wickidwombat

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Re: Advice on fastest vs best post-processing software.
« Reply #2 on: May 22, 2012, 07:01:17 PM »
Personally i like lightroom the best
i do a quick precull in bridge first though before bringing anything into light room cuts down the number of files coming in, you know ones that are blatantly bad, oof really bad exposure motion blur that sort of thing

also for Noise reduction i like to use topaz denoise which has a plugin that can run in lightroom

only problem i am having is when i open the plugin the colours in the topaz pane go all out of whack
trying to get to the bottom of it with their tech support
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DB

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Re: Advice on fastest vs best post-processing software.
« Reply #3 on: May 23, 2012, 08:17:43 PM »
Get Photoshop CS6, it gives you a lot more options than LR4, plus for 'batch' processing or using scripts it is incredibly useful. You can record and save your actions as a new action set (e.g. process one photo) then use a script to perform similar actions on a large number of other pictures taken at the same time and place.

I use Nik Software Suite, especially the Sharpener Pro 3.0 and it is very good for fixing localized areas (e.g. peoples faces or specific objects in frame), but it can be time consuming i.e. setting multiple control points etc., but on the plus side it is very quick to process, menu intuitive, user friendly and so on. It is a great tool for adjusting either contrast, focus, or sharpness in a designated part of the composition. Have never used the RAW Pre-Sharpener, but I imagine it is just as good. Quite extraordinary, some of the results - really makes faces pop-out.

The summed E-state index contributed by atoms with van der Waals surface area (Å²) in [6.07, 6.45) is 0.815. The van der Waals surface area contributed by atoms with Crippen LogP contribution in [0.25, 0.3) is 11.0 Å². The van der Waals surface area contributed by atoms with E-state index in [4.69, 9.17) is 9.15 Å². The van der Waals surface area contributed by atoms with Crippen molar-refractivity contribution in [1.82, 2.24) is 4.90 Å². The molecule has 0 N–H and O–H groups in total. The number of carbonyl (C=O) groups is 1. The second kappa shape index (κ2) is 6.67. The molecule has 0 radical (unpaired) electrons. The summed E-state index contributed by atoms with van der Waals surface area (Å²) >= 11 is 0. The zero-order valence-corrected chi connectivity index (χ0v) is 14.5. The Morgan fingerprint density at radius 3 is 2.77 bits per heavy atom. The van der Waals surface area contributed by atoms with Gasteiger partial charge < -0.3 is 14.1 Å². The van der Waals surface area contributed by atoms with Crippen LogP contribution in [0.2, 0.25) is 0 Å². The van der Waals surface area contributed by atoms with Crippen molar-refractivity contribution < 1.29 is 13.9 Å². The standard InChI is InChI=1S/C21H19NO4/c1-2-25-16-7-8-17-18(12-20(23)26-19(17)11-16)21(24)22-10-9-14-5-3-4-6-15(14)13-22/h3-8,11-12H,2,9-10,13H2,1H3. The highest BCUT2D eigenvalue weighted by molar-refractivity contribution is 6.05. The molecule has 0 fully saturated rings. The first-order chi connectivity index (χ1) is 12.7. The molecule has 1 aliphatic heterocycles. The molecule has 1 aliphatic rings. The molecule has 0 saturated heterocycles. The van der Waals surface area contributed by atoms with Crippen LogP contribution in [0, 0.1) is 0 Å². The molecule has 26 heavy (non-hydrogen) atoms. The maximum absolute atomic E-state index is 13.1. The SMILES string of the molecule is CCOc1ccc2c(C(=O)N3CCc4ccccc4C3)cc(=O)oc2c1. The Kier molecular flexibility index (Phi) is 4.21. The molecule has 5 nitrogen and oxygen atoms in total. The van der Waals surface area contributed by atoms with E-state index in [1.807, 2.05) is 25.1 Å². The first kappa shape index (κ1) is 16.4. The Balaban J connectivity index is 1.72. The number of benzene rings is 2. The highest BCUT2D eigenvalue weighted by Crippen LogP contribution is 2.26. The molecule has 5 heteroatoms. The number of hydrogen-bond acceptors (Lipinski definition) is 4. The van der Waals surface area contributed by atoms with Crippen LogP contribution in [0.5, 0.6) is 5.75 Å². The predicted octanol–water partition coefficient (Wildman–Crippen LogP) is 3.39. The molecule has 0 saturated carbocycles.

c-law

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Re: Advice on fastest vs best post-processing software.
« Reply #4 on: May 25, 2012, 11:04:57 AM »
JerryKnight, Thanks. I'll look into PhotoMechanic. If I can cull the images before having to ingest them into Aperture or whatever I use that will cut down a lot of processing time. If I import thousands of files into Aperture it can takes a while for it to process before I can even go through and make selects.

wickedwombat, I've not ever explored Bridge so I might look into using that if I go with Lightroom, thanks for reminding me about it.

DB, while I am familiar with Photoshop and use it regularly, more options and more powerful isn't really what I am after. Speed is what I am looking for. I do use batch processes and actions in CS3 so I'm familiar with how they work but I don't believe that they will allow me to work fast enough with the right level of tailoring for each photo compared to LR4 or A3. Thanks for the suggestion though.

Any more suggestions?

Chris
Canon 5D MkII, EF 24-70mm f/2.8L USM, EF 70-200m f/2.8L IS USM, EF 50mm f/1.8 II, 580EX, LP160, a couple of home made macro & pinhole lenses.

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Re: Advice on fastest vs best post-processing software.
« Reply #4 on: May 25, 2012, 11:04:57 AM »